The workshop did not criticize the women’s line of work as clearly it was seen as the only available means of supporting themselves and their families. Instead, the seminar dealt with issues of rape, self-respect, HIV/AIDS and served as a source of information about women’s rights.

To get a better idea of what kind of environment the women they were interacting with worked in, Amanda and her colleagues visited some of the bars the women and girls entertained in.

We started in the city where there are ordinances which affect GRO Bars. The first bar we went to, Mangos, had (as expected) a bunch of old nasty white men scamming on the young-looking girls that were working. There were about 10 or 11 girls, many of which were in short shorts and bikini tops. There was a small stage at the front where at least one was dancing at all times. It was not like the dancing that you see in the movies, the girls were swaying slowly and looked uncomfortable, they stared only at their reflections in the mirrors and did not look around at the onlookers as though they were pretending to be somewhere else. We stayed for a little while and spoke with a girl who is a member of Buklod and also a GRO at the bar. She looked like she was about 4 or 5 months pregnant, but we did not bring that up. The next bar was the bar that was owned by the woman that came to the workshop. Here there were a few more old nasty white guys, but there was no stage or dancing, the girls had on little black dresses and tags. They were tags like they wear at my LGU with the girl’s picture, age, etc on it. The owner says that they wear them to show that they have been certified by the government as ok for GRO work.

We have added Amanda’s blog to our sidebar for those wishing to continue following her Peace Corps experience and her updates, and have also put her blog in our “Editor’s Pick” category.

Pennies for Peace

February 18, 2009

There was a time when the region of Central Asia was virtually unknown to the rest of the world. Then 9/11 happened and suddenly all attention was focused on Afghanistan and the region as a whole.

But before the events related to 9/11 even took place, Greg Mortenson was working in the region and had founded the Central Asia Institute which continues its work of building schools for girls in a part of the world where education for girls has not always been possible.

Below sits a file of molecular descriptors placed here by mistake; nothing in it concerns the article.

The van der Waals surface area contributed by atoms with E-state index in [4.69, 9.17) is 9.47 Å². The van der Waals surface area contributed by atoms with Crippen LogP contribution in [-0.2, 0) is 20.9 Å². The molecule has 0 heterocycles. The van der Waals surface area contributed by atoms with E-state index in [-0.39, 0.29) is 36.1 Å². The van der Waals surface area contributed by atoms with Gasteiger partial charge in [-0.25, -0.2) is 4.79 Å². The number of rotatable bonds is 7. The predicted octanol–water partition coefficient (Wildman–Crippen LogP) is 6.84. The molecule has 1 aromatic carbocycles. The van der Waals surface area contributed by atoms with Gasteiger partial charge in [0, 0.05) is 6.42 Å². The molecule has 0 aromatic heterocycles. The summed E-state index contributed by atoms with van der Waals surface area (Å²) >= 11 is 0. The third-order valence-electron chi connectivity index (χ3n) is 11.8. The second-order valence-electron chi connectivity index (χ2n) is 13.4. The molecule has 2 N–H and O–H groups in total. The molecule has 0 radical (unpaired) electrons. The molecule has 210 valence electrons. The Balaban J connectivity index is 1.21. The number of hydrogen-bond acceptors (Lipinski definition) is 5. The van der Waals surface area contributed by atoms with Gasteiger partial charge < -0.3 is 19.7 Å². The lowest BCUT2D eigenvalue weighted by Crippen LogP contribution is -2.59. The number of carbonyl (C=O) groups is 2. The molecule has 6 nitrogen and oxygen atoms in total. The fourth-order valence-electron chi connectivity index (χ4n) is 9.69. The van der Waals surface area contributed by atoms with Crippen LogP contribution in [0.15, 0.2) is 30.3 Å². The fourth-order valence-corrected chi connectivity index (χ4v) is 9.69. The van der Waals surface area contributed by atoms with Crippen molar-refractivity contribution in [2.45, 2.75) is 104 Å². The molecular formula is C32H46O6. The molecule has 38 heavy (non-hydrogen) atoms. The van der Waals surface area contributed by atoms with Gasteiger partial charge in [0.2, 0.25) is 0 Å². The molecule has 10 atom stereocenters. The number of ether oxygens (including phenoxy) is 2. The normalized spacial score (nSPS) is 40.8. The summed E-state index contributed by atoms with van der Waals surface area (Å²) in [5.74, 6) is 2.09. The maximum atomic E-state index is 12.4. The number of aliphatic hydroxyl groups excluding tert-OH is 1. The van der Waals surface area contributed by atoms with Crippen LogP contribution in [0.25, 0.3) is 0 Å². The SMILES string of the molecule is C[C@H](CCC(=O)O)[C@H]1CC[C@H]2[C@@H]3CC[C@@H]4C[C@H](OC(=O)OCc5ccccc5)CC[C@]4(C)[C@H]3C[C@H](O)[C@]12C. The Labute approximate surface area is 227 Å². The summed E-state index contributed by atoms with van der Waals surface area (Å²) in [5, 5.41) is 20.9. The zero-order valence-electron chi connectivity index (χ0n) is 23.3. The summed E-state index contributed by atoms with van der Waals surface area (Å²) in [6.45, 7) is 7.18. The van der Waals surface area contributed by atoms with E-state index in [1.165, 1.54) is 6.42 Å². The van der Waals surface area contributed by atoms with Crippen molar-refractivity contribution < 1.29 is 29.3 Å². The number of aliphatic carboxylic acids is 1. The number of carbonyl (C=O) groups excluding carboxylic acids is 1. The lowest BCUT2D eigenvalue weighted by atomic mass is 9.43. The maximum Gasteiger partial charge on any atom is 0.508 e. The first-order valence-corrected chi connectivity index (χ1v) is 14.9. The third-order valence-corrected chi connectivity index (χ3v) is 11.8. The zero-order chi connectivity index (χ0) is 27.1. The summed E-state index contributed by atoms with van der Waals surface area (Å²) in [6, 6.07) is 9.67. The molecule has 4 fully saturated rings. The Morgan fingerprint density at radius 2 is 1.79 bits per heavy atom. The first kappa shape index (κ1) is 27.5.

Yesterday I received a packet from the Central Asia Institute (of Three Cups of Tea fame), which included a beautifully written and photographed report on the institute’s work in Central Asia. But while paging through the material the CAI sent me, another project also caught my eye — Pennies for Peace:

Pennies for Peace educates children about the world beyond their experience and shows them that they can make a positive impact on a global scale, one penny at a time.

Our best hope for a peaceful and prosperous world lies in the education of all the world’s children. Through cross-cultural understanding and a solution-oriented approach, Pennies for Peace encourages children, ultimately our future leaders, to be active participants in the creation of global peace.

The Pennies for Peace Web site offers some fantastic resources for teachers interested in participating in the program, including some facts about the areas where the CAI operates. It also lists suggested books for school kids in relation to the program’s mission and a themed curriculum for teachers, among the other materials found in the program’s “toolkit.”

Teachers interested in having their classes participate in the program are encouraged to register on the Pennies for Peace Web site.

Below is a video summarizing the CAI’s work as well as the Pennies for Peace project. [Note: Some of the people interviewed in this clip have inserted their own political philosophies into the video, but what is important is the larger message about the importance of education.]